angles of light

My time in Portland marks the first time in my life living anywhere other than a humid subtropical climate. Relocating into a temperate zone has forced me to rethink my relationship with the sun, in ways both expected and not.

Living here has redefined my concept of summer. Gone are the blazing, boiling concoctions of the American Southeast, which are best avoided between the hours of 10am and 7pm. The habits of the southeastern sun were ingrained on me in ways I didn't realize until I changed where I lived; now there is no reason to avoid the outdoors during the heat of the day. While you might sweat, and perhaps gain a sunburn if you try really hard, summers do not come with automatic discussions of heat indices and heat exhaustion.

One of my first purchases as the summer of 2014 crept upon me: blackout curtains.

Latitude leads you astray in the Pacific Northwest. In summertime, it is nudging you awake with a 5:30am sunrise, and pushing you to keep going until finally, out of exhaustion, the sun gives in and slowly drifts to sleep sometime around 9pm. The angles of light mean long stretches of twilight: 4:45am wakeups from spoiled cats believing they are on the brink of starvation, and puzzled looks from tired worker bees at 9:45pm wondering why they're so tired when it's still not dark outside.

Portland changes with the omnipresence of light. As the winter rains trail off, and the sky blues itself once again, festival season begins. The combination of latitude, light, and festivals make for a frantically busy summer season. You circle the tiny parking area for Vista House hoping for a parking spot; you get to Multnomah Falls early in the day before the parking lot is closed entirely. The roses bloom. The weekends become a blur of celebrations: cider, beer, international beer, organic beer, Latino food, local berries, concerts, neighborhood craft fairs, and local art. While the rains are gone, Portland conducts its business outside.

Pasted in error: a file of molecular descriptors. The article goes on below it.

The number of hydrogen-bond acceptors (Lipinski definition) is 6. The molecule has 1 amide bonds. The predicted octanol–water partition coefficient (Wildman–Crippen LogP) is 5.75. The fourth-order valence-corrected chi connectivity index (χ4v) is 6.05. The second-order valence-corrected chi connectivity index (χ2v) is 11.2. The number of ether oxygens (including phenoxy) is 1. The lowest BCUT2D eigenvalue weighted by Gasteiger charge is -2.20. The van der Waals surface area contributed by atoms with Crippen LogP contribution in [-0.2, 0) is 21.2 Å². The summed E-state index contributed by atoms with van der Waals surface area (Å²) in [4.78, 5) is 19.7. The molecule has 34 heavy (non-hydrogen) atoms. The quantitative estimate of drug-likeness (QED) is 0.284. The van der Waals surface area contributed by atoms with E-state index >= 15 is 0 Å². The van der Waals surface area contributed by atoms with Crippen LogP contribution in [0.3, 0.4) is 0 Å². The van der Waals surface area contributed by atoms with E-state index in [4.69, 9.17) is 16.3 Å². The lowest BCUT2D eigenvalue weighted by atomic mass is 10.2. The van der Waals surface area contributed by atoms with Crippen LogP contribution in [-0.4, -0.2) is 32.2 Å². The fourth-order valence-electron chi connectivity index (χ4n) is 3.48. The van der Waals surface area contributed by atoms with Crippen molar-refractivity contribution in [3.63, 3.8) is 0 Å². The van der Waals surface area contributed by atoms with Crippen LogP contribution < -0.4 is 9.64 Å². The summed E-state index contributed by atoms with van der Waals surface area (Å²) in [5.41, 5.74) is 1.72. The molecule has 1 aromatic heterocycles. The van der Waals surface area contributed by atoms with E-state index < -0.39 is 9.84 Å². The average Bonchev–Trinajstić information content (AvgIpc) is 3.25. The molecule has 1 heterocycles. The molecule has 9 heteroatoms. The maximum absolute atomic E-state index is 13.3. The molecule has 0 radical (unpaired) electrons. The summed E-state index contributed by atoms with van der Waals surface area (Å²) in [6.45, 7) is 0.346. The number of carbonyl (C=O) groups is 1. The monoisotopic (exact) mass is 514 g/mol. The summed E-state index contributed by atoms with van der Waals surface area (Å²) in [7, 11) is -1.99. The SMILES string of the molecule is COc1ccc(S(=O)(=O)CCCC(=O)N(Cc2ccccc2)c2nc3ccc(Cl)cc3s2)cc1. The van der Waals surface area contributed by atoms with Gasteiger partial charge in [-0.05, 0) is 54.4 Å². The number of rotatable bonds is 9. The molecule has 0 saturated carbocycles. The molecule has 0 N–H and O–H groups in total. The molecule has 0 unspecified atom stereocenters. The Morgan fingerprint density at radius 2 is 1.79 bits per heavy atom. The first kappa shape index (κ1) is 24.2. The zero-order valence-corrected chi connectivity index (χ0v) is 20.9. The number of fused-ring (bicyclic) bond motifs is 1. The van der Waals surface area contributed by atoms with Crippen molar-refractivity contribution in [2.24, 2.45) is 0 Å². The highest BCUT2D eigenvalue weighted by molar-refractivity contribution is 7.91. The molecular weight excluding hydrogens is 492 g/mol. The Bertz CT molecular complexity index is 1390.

Lots of steps to head to the top of Sherrard Point, the best observation point atop Larch Mountain. cnaPath to the top of Sherrard Point

Around August, the shortening of day becomes enough to register: oh, look, it's no longer bright at 9:30pm outside any more. In August and September, the dark begins to bite the tails of the festivals, sending most of them scampering away for the season. Thoughts start to turn to scarf collections, and preparations for warm toes, as the sun gets lazier in the sky.

Tortoiseshell tree. Every leaf is making its own color decision today. #fall #autumn #portland cnaTortoiseshell tree. Every leaf is making its own color decision today. #fall #autumn #portland

By December the sun, exhausted from its summertime romp, seems to clear the horizon almost grudgingly, putting in an appearance around 7:45am and giving up by 4:45pm. Days feel permanently shadowed and grey. Nighttime walks glitter with the reflected light of streetlamps, seemingly eternally lit, on wet pavement.

Near Holocene, in SW Portland, on a drizzly October evening. cnaTime to drive home

Those working eight to five may only see the sun -- if it isn't cloudy -- on lunch break.There are festivals, still, but in defiance of the dark. The Catholic church on the northeast side of town performs nighttime caroling for a month straight; the Holiday Ale Festival encourages you to wear your silliest holiday gear while inebriating yourself on spiced beer.

Specifically: Eel River's 'Gargantua II' cna1st ale of the festival: 'Whiskey Barrel-Aged Imperial Strong Ale w/ Vanilla.' Springsteen carols over the PA. Love this town.

Here's to Portland, where on a gorgeous late-summer day, I'm pondering galoshes.

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